The Women and Memory Forum, in collaboration with the Danish Egyptian Dialogue Institute (DEDI), and The Danish Center for Information on Gender, Equality and Ethnicity KVINFO is organizing a conference on “Feminism and Islamic Perspectives: New Horizons of Knowledge and Reform,” with participants from Egypt, the Arab world, and Europe. The conference will take place in Cairo, 17th-18th March, 2012 at the Supreme Council for Culture, Cairo Opera House.
WMF intends to publish the presented papers in two books, in Arabic and English.
For more information about the conference, registration and the program please visit the conference online platform http://fipcairo.wordpress.com/
About the Conference: The notion of bringing together women’s demands and the Islamic perspective has engaged a number of pioneering women activists and writers in the Arab region since the end of the 19th century, with the call for rights and empowerment taking Islamic principles and culture as a general frame of reference. Nevertheless, their early output may have lacked direct theorizing, specific analytical methodologies, and naming or designated terminology. In the last twenty years, the concept has developed to the application of feminist consciousness in order to understand the gap between the original message of Islam and the translation of its values into equal opportunities and partnership on the ground, as well as to take into consideration equal human dignity for both Muslim women and men. More specifically, the idea of an “indigenous” or “organic” form of feminism has meant using feminist tools of analysis to sift through the Islamic sciences—from the perspective of practicing Muslim women. Doors of ijtihad need to be opened in order to facilitate producing an Islamic knowledge that revives and emphasizes gender justice, equality, and partnership—a knowledge alternative to the processes of exclusion and the sense of superiority we find in some discourses of the ‘ulama and their manner of deduction. Despite the scholarly efficiency of these classical ‘ulama and their efforts in adhering to the shari’ah, they were products of their eras and cultures, naturally not interested in establishing equal status for men and women. It is time for the Islamic body of knowledge to conceptualize and express this justice and equality in status, capabilities, and opportunities.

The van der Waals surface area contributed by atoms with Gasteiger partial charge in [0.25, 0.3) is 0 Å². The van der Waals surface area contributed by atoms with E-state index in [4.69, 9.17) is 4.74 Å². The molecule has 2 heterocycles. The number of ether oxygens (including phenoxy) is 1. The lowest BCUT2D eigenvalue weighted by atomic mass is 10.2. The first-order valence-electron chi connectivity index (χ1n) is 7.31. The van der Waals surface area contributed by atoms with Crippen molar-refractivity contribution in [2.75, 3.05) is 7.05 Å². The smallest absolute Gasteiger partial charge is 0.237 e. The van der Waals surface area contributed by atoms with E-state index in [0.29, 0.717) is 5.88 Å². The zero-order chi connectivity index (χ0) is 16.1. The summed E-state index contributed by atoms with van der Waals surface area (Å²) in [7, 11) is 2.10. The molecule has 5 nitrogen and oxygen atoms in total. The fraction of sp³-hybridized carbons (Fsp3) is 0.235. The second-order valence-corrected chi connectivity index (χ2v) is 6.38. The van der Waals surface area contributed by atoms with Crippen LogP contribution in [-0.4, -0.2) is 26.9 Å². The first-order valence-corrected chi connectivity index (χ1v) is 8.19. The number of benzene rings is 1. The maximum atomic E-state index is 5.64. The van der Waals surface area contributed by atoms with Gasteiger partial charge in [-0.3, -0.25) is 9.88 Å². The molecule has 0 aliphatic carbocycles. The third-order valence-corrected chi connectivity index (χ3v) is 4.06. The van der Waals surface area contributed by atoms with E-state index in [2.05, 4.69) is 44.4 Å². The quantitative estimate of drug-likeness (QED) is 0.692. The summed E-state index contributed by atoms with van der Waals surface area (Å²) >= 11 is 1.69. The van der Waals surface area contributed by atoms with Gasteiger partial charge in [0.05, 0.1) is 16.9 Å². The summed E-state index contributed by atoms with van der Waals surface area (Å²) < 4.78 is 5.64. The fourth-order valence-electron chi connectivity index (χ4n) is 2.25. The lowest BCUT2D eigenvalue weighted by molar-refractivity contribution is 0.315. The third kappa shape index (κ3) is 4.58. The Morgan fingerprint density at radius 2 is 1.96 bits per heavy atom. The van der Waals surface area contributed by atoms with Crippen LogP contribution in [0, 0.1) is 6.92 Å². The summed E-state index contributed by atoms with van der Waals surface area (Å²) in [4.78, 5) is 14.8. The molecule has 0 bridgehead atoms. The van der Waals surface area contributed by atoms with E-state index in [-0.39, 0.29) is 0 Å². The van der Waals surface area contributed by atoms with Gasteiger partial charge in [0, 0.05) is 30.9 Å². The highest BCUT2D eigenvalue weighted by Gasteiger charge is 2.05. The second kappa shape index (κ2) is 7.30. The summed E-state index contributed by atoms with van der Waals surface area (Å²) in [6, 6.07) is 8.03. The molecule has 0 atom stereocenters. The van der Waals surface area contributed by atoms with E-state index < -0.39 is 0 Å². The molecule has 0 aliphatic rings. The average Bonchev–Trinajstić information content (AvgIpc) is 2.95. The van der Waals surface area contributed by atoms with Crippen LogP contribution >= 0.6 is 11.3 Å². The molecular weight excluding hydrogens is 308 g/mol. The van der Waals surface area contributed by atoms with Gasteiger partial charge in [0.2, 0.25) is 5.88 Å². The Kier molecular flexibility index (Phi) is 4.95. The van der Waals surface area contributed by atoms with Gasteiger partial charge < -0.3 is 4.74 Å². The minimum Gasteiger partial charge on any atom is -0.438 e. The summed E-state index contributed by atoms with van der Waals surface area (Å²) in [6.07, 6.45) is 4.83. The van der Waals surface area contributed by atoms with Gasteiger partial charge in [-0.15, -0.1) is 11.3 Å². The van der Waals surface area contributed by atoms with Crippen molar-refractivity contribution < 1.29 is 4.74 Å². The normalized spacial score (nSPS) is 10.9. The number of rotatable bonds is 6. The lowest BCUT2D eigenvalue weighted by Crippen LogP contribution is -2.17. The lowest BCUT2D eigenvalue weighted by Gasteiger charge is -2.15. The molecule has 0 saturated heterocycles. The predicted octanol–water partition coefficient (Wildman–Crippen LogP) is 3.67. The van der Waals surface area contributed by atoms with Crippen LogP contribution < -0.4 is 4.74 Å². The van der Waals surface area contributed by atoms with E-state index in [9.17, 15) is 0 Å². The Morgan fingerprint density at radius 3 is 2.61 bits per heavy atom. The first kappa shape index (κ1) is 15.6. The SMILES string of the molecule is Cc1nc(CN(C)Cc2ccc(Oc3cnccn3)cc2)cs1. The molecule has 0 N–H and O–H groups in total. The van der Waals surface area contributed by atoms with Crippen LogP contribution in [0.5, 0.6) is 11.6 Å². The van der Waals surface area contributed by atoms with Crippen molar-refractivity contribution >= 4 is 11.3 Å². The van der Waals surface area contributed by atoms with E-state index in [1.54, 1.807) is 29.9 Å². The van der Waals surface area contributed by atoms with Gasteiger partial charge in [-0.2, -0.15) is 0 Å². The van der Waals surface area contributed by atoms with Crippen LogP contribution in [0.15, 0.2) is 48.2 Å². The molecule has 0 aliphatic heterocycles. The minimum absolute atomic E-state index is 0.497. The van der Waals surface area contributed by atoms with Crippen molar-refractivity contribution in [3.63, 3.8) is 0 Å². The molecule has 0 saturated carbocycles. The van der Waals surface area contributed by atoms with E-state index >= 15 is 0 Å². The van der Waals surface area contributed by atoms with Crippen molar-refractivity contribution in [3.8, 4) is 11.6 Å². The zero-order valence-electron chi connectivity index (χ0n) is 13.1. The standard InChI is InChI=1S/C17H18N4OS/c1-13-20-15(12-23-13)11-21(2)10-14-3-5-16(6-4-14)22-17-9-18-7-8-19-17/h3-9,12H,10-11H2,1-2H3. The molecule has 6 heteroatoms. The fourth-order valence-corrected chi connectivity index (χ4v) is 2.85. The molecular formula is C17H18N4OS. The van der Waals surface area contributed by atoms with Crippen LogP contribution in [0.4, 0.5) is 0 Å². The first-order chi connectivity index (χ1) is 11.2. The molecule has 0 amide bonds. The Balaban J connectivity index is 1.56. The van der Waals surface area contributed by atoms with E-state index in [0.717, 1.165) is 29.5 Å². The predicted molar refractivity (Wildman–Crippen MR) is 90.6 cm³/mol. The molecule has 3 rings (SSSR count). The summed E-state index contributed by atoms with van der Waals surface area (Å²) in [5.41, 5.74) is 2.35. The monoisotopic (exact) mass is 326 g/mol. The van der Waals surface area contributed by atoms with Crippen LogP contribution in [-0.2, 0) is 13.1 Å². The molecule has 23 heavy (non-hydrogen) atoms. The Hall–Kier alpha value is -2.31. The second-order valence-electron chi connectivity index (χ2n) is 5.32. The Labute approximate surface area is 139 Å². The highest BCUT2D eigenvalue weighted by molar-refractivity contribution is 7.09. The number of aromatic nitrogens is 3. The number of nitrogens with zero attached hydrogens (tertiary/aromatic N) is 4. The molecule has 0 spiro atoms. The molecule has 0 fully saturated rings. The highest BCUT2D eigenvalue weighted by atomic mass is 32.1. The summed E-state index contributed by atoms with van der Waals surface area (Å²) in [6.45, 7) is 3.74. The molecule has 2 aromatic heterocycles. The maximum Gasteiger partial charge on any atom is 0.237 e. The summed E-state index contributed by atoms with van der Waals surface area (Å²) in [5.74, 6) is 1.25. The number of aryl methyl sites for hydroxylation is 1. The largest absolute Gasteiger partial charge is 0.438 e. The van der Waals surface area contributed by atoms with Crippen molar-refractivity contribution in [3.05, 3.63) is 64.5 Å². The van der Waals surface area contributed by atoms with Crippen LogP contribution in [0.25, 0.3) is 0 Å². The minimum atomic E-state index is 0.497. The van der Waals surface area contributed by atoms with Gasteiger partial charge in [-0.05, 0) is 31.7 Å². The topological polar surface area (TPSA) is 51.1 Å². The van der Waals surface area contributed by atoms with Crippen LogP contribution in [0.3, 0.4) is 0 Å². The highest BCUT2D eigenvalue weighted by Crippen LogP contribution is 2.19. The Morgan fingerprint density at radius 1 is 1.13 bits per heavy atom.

Conference Goals: The main incentive behind Islamic feminist research is the activation of Islam’s “just” and “fair” principles for the production of gender-sensitive knowledge within an Islamic frame of reference. Beside critiquing authoritarian patriarchal discrimination in religious discourses, the ultimate aim is to reform and reconstruct a vision that meets the needs of women in Muslim societies. This conference also raises the issues of interaction and cooperation with feminist trends in other religions and with the general feminist movement in Arab societies, as well as through outreach and dialogue with Muslim feminists and communities in Europe.
Advisory Committee: Omaima AbouBakr (Conference Coordinator, WMF and Cairo University)
Hosn Aboud (Bahithat- Lebanese Association of Women Researchers)
Hoda El Saadi (WMF and American University in Cairo)
Mervat Hatem (WMF and Howard University)
Julie Pruzan-Jørgensen (Danish Institute for International Studies)
Hanne Petersen ( University of Copenhagen)
Liv Tonnessen (Chr. Michelsen Institute, Norway)